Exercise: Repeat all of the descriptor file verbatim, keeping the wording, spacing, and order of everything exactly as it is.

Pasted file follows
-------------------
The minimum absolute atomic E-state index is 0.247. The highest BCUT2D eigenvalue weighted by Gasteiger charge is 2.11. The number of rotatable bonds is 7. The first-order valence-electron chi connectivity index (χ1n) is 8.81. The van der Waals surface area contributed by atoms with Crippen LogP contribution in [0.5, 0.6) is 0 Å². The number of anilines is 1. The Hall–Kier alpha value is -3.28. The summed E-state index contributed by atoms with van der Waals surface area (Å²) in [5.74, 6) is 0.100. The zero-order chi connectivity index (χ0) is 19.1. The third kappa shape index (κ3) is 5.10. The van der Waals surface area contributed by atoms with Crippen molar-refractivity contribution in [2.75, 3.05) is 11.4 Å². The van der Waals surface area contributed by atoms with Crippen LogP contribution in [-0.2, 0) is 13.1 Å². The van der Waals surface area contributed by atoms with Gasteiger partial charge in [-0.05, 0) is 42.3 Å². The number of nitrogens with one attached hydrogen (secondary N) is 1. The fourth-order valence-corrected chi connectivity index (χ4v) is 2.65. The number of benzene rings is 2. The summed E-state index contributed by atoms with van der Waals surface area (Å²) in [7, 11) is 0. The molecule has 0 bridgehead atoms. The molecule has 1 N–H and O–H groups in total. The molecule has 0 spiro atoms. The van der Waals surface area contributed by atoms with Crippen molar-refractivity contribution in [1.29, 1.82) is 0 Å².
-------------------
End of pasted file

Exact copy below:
The minimum absolute atomic E-state index is 0.247. The highest BCUT2D eigenvalue weighted by Gasteiger charge is 2.11. The number of rotatable bonds is 7. The first-order valence-electron chi connectivity index (χ1n) is 8.81. The van der Waals surface area contributed by atoms with Crippen LogP contribution in [0.5, 0.6) is 0 Å². The number of anilines is 1. The Hall–Kier alpha value is -3.28. The summed E-state index contributed by atoms with van der Waals surface area (Å²) in [5.74, 6) is 0.100. The zero-order chi connectivity index (χ0) is 19.1. The third kappa shape index (κ3) is 5.10. The van der Waals surface area contributed by atoms with Crippen molar-refractivity contribution in [2.75, 3.05) is 11.4 Å². The van der Waals surface area contributed by atoms with Crippen LogP contribution in [-0.2, 0) is 13.1 Å². The van der Waals surface area contributed by atoms with Gasteiger partial charge in [-0.05, 0) is 42.3 Å². The number of nitrogens with one attached hydrogen (secondary N) is 1. The fourth-order valence-corrected chi connectivity index (χ4v) is 2.65. The number of benzene rings is 2. The summed E-state index contributed by atoms with van der Waals surface area (Å²) in [7, 11) is 0. The molecule has 0 bridgehead atoms. The molecule has 1 N–H and O–H groups in total. The molecule has 0 spiro atoms. The van der Waals surface area contributed by atoms with Crippen molar-refractivity contribution in [1.29, 1.82) is 0 Å².